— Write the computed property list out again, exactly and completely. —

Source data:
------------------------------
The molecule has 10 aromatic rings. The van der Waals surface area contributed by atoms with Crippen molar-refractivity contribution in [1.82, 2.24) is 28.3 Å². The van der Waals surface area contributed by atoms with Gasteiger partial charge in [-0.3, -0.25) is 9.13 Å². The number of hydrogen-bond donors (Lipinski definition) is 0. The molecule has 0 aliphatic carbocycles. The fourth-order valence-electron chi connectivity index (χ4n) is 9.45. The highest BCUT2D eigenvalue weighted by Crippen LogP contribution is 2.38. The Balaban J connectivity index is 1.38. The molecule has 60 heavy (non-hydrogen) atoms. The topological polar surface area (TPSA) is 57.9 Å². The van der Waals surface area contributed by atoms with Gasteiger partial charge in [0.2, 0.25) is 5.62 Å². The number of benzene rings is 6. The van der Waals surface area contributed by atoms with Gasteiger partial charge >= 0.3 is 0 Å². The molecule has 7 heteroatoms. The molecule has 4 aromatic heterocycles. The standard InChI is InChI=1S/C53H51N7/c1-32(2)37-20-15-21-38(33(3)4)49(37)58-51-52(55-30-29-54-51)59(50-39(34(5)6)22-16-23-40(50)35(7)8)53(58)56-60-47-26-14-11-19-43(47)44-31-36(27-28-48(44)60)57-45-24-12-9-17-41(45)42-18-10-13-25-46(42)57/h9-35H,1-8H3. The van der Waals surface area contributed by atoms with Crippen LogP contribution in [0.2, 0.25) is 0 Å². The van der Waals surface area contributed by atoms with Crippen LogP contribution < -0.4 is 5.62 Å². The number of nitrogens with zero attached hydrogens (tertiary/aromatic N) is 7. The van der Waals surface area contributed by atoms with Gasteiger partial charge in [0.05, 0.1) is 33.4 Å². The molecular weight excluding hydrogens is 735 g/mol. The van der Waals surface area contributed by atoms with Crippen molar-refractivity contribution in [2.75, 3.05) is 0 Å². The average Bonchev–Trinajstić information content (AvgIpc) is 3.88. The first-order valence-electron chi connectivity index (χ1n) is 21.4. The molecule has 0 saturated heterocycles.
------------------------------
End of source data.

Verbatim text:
The molecule has 10 aromatic rings. The van der Waals surface area contributed by atoms with Crippen molar-refractivity contribution in [1.82, 2.24) is 28.3 Å². The van der Waals surface area contributed by atoms with Gasteiger partial charge in [-0.3, -0.25) is 9.13 Å². The number of hydrogen-bond donors (Lipinski definition) is 0. The molecule has 0 aliphatic carbocycles. The fourth-order valence-electron chi connectivity index (χ4n) is 9.45. The highest BCUT2D eigenvalue weighted by Crippen LogP contribution is 2.38. The Balaban J connectivity index is 1.38. The molecule has 60 heavy (non-hydrogen) atoms. The topological polar surface area (TPSA) is 57.9 Å². The van der Waals surface area contributed by atoms with Gasteiger partial charge in [0.2, 0.25) is 5.62 Å². The number of benzene rings is 6. The van der Waals surface area contributed by atoms with Gasteiger partial charge >= 0.3 is 0 Å². The molecule has 7 heteroatoms. The molecule has 4 aromatic heterocycles. The standard InChI is InChI=1S/C53H51N7/c1-32(2)37-20-15-21-38(33(3)4)49(37)58-51-52(55-30-29-54-51)59(50-39(34(5)6)22-16-23-40(50)35(7)8)53(58)56-60-47-26-14-11-19-43(47)44-31-36(27-28-48(44)60)57-45-24-12-9-17-41(45)42-18-10-13-25-46(42)57/h9-35H,1-8H3. The van der Waals surface area contributed by atoms with Crippen LogP contribution in [0.2, 0.25) is 0 Å². The van der Waals surface area contributed by atoms with Crippen LogP contribution < -0.4 is 5.62 Å². The number of nitrogens with zero attached hydrogens (tertiary/aromatic N) is 7. The van der Waals surface area contributed by atoms with Gasteiger partial charge in [0.05, 0.1) is 33.4 Å². The molecular weight excluding hydrogens is 735 g/mol. The van der Waals surface area contributed by atoms with Crippen molar-refractivity contribution in [2.75, 3.05) is 0 Å². The average Bonchev–Trinajstić information content (AvgIpc) is 3.88. The first-order valence-electron chi connectivity index (χ1n) is 21.4. The molecule has 0 saturated heterocycles.